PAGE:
I was looking at Seattle on Google Earth this morning, and I noticed that much of the city has been updated with new images. This is fantastic from a transit standpoint – the last images were taken at a very early stage of construction. Since then, we’ve come a long way, and I just thought I’d link everyone to some highlights. Because Google Earth and Google Maps use the same image data, everything here is a link you can open in your browser.

Let’s start at the top. This is where the rails disappear into the Downtown Seattle Transit Tunnel. If we scroll out just a little, we can see the DSTT connects directly to the I-90 center roadway. If you happen to work in Seattle and ride a bus that comes in on I-90 in the morning, you probably use these direct access ramps today. These were designed with curves and grades that can be used for rail transit – these are why it makes perfect sense to build light rail over the I-90 bridge.

Moving south, we have Stadium Station. Last night I watched thousands of people come out of Safeco Field – many of them walked across 4th Ave S. to their cars, but they could just as easily have been walking to this station. This station also serves two Metro bus bases, the maintenance facility for Amtrak and Sounder trains, and likely many Port of Seattle workers. Just south of this station is a storage track – a third track in the middle of the other two. As Roger told us on the lunch bus tour this weekend, at the end of big games, this track can hold an empty light rail vehicle (or four) so that when a train leaves the station completely packed and there are many more people waiting, another train can run right away rather than making game-goers wait for several minutes.

Next there’s SoDo Station. This is right next door to the USPS parking facility, and a few blocks from both Starbucks (west) and Tully’s (east) headquarters – not to mention Seattle Schools’ headquarters building.

Here’s where it gets interesting. Link’s Operations and Maintenance base is complete in this image. We can see the nine tracks that enter the building, as well as the five long storage tracks just to the east of it. The tracks that go inside provide access to maintenance bays that provide access under and over the vehicles, as well as a painting room and a special bay for removing and maintaining the ‘trucks’ – the assemblies under the cars that contain the axles, wheels and electric motors (yes, I took a picture of an electric motor).

Near the base, you can see the west portal of the Beacon Hill tunnel. This is a bit old – see all those things sitting around just south of the track? Those are stacks of tunnel segments. Each stack builds a five foot long ring of tunnel – but they’re all used now, except for one or two extra that were probably kept in case of breakage. The truck leaving the site from the south is a great example of Sound Transit’s protection of the Duwamish waterway – you can see that the ground is wet around it. Sound Transit’s contractor, Obayashi, is required to spray down the wheels of vehicles leaving the site so that the mud doesn’t wash into city drainage.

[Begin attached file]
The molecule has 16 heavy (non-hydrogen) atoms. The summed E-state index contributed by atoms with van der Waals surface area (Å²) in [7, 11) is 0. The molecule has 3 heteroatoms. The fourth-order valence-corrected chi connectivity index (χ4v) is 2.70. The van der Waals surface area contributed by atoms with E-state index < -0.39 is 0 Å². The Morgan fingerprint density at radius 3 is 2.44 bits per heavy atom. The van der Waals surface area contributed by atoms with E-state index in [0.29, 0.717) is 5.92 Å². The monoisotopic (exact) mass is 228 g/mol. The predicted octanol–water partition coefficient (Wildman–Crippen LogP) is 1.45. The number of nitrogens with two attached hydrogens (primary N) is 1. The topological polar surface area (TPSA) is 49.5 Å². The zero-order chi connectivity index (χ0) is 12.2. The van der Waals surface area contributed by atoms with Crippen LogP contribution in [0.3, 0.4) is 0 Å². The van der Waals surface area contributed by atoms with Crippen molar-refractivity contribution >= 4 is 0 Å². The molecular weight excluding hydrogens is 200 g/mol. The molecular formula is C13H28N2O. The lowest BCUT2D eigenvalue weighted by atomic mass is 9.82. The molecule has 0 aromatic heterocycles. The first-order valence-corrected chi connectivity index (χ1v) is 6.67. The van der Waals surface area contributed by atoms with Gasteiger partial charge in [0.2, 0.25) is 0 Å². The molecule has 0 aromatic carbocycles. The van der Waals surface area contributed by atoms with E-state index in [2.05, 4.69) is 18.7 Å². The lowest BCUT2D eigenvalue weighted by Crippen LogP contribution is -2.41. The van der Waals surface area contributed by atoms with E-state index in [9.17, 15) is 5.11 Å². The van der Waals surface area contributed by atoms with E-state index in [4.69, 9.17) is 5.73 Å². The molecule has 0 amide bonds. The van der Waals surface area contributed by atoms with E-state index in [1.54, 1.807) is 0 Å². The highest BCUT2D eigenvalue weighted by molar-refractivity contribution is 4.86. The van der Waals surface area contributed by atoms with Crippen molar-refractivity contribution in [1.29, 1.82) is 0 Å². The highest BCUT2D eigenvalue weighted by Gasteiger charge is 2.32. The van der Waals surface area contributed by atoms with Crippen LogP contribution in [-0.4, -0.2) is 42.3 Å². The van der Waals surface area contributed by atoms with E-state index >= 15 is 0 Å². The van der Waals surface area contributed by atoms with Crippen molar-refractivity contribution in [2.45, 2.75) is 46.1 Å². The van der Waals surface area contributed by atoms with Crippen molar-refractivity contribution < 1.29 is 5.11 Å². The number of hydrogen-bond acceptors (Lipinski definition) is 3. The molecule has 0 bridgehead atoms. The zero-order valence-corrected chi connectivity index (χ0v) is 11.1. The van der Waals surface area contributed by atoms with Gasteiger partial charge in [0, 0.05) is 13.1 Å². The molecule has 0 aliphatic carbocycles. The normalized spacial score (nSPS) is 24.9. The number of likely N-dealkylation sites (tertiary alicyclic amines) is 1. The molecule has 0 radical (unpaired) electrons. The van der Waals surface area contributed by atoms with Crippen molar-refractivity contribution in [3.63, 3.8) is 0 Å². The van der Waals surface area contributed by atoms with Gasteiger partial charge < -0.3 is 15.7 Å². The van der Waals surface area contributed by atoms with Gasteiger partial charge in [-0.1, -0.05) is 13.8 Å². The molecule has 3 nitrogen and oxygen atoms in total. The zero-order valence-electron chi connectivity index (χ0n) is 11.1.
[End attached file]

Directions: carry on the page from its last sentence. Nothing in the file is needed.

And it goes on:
Last, for now, is the Beacon Hill station site itself. Two round holes are visible here. The larger one, on the left, will have four high-speed elevators bringing riders into and out of the station, which is 165 feet below ground. These elevators get you from top to bottom and vice versa in 20 seconds – four is more than enough for the long-term needs of the station. The smaller hole provides an emergency exit stair. The station itself will be two relatively small structures called headhouses, one with elevator equipment over the large hole, and a quite small one over the other. Most of the property you see here will be returned to the landowner for redevelopment once construction is complete.

We’ll move on to the east portal and southward later.

Ninth Ave Goes Two-Way

This post originally appeared on Orphan Road.

9th Avenue in South Lake Union was restriped over the weekend, and is now a two-way street with bike lanes in either direction.

This is the complement to Westlake Avenue, which also went two-way recently. Bicyclists who were getting stuck in the streetcar tracks on Westlake can now use 9th instead and have their own dedicated lane.

I’m all for more two-way streets in Seattle. Except for downtown (and maybe the Roosevelt Ave-11th Ave NE combo in the U District), the traffic doesn’t really justify these wide, 3-lane one-way streets. They encourage speeding and bad driving. Just the other day, I was heading south on 9th Ave when another driver ahead of me decided to slowly drift across all three empty lanes — no turn signal, of course — right in front of me. I slammed on the brakes and we came with inches of crashing.

ST2.1 Outlook

Here is an article from the News Tribune about ST2’s outlook, and two editorials, one from the Seattle Times and one from the Everett Herald saying it’s took soon to go to the ballot for Sound Transit (neither paper endorsed prop 1 last November). Both editorial’s argument is basically that the economy isn’t great, and the first light rail line hasn’t opened yet, so we can wait to for a ballot measure in a few years.